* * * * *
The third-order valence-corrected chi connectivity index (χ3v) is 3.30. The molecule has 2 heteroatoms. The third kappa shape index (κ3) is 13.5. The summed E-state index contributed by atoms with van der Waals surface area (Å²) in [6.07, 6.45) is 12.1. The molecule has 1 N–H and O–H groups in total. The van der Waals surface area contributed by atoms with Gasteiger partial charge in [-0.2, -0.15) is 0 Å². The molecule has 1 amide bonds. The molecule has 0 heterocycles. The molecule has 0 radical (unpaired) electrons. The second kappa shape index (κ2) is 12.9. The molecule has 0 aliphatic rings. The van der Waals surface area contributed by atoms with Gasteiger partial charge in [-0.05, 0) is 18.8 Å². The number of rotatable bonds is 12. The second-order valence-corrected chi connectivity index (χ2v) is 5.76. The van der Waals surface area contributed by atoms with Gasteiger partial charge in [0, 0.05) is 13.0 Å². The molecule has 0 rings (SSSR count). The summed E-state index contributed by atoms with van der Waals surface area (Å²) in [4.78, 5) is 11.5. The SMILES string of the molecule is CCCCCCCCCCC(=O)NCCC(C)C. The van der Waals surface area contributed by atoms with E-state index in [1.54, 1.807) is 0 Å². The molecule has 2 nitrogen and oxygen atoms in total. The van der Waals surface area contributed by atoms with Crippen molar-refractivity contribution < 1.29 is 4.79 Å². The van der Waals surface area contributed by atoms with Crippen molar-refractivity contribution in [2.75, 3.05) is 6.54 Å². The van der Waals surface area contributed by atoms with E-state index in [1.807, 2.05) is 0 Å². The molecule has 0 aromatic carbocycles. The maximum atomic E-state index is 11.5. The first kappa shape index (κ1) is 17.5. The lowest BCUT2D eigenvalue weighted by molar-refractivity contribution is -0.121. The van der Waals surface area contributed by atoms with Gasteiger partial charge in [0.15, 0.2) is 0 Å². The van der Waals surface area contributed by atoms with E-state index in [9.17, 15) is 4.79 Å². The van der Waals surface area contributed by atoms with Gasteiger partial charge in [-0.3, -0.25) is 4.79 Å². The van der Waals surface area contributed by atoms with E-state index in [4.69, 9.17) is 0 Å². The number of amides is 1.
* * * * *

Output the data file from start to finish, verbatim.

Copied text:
The third-order valence-corrected chi connectivity index (χ3v) is 3.30. The molecule has 2 heteroatoms. The third kappa shape index (κ3) is 13.5. The summed E-state index contributed by atoms with van der Waals surface area (Å²) in [6.07, 6.45) is 12.1. The molecule has 1 N–H and O–H groups in total. The van der Waals surface area contributed by atoms with Gasteiger partial charge in [-0.2, -0.15) is 0 Å². The molecule has 1 amide bonds. The molecule has 0 heterocycles. The molecule has 0 radical (unpaired) electrons. The second kappa shape index (κ2) is 12.9. The molecule has 0 aliphatic rings. The van der Waals surface area contributed by atoms with Gasteiger partial charge in [-0.05, 0) is 18.8 Å². The number of rotatable bonds is 12. The second-order valence-corrected chi connectivity index (χ2v) is 5.76. The van der Waals surface area contributed by atoms with Gasteiger partial charge in [0, 0.05) is 13.0 Å². The molecule has 0 rings (SSSR count). The summed E-state index contributed by atoms with van der Waals surface area (Å²) in [4.78, 5) is 11.5. The SMILES string of the molecule is CCCCCCCCCCC(=O)NCCC(C)C. The van der Waals surface area contributed by atoms with E-state index in [1.54, 1.807) is 0 Å². The molecule has 2 nitrogen and oxygen atoms in total. The van der Waals surface area contributed by atoms with Crippen molar-refractivity contribution < 1.29 is 4.79 Å². The van der Waals surface area contributed by atoms with Crippen molar-refractivity contribution in [2.75, 3.05) is 6.54 Å². The van der Waals surface area contributed by atoms with E-state index in [1.807, 2.05) is 0 Å². The molecule has 0 aromatic carbocycles. The maximum atomic E-state index is 11.5. The first kappa shape index (κ1) is 17.5. The lowest BCUT2D eigenvalue weighted by molar-refractivity contribution is -0.121. The van der Waals surface area contributed by atoms with Gasteiger partial charge in [0.15, 0.2) is 0 Å². The van der Waals surface area contributed by atoms with E-state index in [9.17, 15) is 4.79 Å². The van der Waals surface area contributed by atoms with Gasteiger partial charge in [-0.3, -0.25) is 4.79 Å². The van der Waals surface area contributed by atoms with E-state index in [4.69, 9.17) is 0 Å². The number of amides is 1.